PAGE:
Scant regard for rights shown by Palestinian authority, activists claim
The Palestinian Authority and Israel are to begin implementation of the Wye Plantation Memorandum today by taking specific reciprocal steps, according to the accord's timetable. However, the deal, only 10 days old, has already run into difficulties.
While the Palestinian cabinet gave it approval during a meeting on Friday, the Israeli government has still to do so. The Palestinian side is expected to hand over to the US today a detailed "plan of work" for combatting terrorism through the detention of suspects, closing down of terrorist groups and confiscation of illegal weapons. This plan will be reviewed by the Central Intelligence Agency (CIA) before being passed on to Israel.
Meanwhile, Palestinian security agencies have rounded up more than 100 Islamist activists, placed the spiritual mentor of the Hamas opposition, Sheikh Ahmad Yassin, under house arrest and cracked down on the press, including foreign journalists covering Gaza and the West Bank. Mr Ziad Abu Zayed, a Palestinian minister, said the authority intended to demonstrate there "is only one government" in the self-rule areas. Activists accuse the authority of gross human rights violations. Mr Raji Sourani, head of the Palestinian Centre for Human Rights in Gaza, said that the "first victim" of Oslo "was human rights". History seems to be repeating itself.
In providing security for Israel the Palestinian Authority has instituted "waves of arrests, detention without trial and summary trials in state security courts and restrictions on free speech and ignored its own laws", he asserted. Mr Sourani, a lawyer who has been imprisoned by both Israel and the Authority, charged that scores of Palestinians were detained for months or years without due process. And when trials were held they were conducted at night in secret without counsel for the defendants. According to the Palestinian Independent Commission for Human Rights, at least 20 Palestinians have died in authority custody including several who were detained for tax evasion.
A recent Amnesty report accused the authority of using "unjustified lethal . . . force against demonstrators when the lives of members of the security forces were not in danger". (A teenager was shot dead by Palestinian police during a protest in Ramallah last week).
Although the introduction to the security section of the Wye accord requires both sides to prevent violence and incitement, an action plan has been drawn up for only the Palestinians.
Dr Hanan Ashrawi, a leading Palestinian spokeswoman and human rights campaigner, has been particularly critical of the acceptance of Israel's demands for a crackdown without insisting that Israel reciprocate by curbing the violence of the settlers against Palestinians. For Israelis, the test of the Wye accord will be how the authority deals with the "terrorist infrastructure". While the authority is prepared to close down the small radical Islamic Jihad group in its entirety, Hamas is a different proposition.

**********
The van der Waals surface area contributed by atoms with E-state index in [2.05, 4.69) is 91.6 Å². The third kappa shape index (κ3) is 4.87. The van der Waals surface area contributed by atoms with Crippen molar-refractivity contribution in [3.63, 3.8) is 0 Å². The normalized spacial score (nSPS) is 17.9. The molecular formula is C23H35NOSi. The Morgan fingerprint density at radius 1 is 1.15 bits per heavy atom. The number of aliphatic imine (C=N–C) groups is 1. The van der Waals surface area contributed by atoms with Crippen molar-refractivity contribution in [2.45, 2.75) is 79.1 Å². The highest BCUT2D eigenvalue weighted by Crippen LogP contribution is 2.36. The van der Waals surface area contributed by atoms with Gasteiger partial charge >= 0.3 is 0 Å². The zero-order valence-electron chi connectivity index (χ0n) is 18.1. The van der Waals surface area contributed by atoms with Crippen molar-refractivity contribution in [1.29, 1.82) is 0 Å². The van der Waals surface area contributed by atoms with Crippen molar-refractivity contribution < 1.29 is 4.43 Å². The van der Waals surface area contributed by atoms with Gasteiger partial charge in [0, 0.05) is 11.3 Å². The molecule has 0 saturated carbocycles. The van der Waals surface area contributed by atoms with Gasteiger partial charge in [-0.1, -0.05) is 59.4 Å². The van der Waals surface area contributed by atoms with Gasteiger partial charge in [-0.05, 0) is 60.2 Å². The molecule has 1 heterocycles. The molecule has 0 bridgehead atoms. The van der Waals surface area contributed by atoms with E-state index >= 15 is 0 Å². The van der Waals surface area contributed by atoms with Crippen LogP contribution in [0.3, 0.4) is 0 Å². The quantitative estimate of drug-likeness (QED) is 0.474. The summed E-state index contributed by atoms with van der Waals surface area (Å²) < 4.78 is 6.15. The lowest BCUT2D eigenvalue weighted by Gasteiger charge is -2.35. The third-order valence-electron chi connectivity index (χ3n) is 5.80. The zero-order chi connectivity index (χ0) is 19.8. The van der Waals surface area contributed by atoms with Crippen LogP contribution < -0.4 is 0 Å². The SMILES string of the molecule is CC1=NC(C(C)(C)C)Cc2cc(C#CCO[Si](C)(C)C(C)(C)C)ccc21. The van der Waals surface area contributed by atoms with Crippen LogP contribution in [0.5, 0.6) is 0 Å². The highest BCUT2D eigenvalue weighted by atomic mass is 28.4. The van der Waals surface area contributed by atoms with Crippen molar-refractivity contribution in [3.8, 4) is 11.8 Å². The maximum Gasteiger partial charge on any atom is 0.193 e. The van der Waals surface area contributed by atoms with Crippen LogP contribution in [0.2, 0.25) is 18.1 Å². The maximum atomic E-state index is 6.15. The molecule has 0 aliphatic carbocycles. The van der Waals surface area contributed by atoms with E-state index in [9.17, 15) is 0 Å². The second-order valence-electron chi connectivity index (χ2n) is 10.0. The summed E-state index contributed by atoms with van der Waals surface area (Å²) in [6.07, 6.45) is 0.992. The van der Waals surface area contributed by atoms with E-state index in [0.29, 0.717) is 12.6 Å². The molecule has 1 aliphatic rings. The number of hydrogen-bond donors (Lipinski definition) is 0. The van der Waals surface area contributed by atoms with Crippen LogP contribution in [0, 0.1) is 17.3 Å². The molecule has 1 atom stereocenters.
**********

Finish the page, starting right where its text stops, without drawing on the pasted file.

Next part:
Hamas has three wings: political, military and social. So far the Authority has targeted the military wing, the Izzedin al-Qassam Brigades, and specific members of the political echelon but has promised to keep open the movement's clinics, schools and university and to maintain its welfare programmes which serve tens of thousands of poor Palestinians.
Any attempt to shut these facilities down could lead to mass protests challenging the tenuous control the Authority exercises over the disaffected populace.
The military wing of Hamas warned the Palestinian Authority yesterday that a crackdown against Hamas may push some activists to turn their guns on Palestinian police.
The warning, in a leaflet faxed to Reuters, was the first of its kind from the group which has always said its war was with Israel and that it wanted to avoid dragging Palestinian society into civil war.
The statement also accused Mr Arafat of betraying the Palestinian people by signing the Wye River land-for-security deal with Israel.
However, Mr Ismail Abu Shanab, a leader of the political wing of Hamas in Gaza, questioned the authenticy of the leaflet.
"It has not been issued by any agency of the Hamas movement, neither the political nor the security agencies," he told Reuters.
An Israeli memorial ceremony for the assassinated Israeli prime minister, Yitzhak Rabin, was marred yesterday by hecklers who accused Mr Benjamin Netanyahu of causing an atmosphere of hate that led to the 1995 political murder. "He incited, he incited to murder," several people shouted as Mr Netanyahu laid a wreath on his grave.
Police seized two men and dragged them away from the ceremony, held on the official memorial day marking the third anniversary of Rabin's assassination by an Israeli opposed to his peace policies.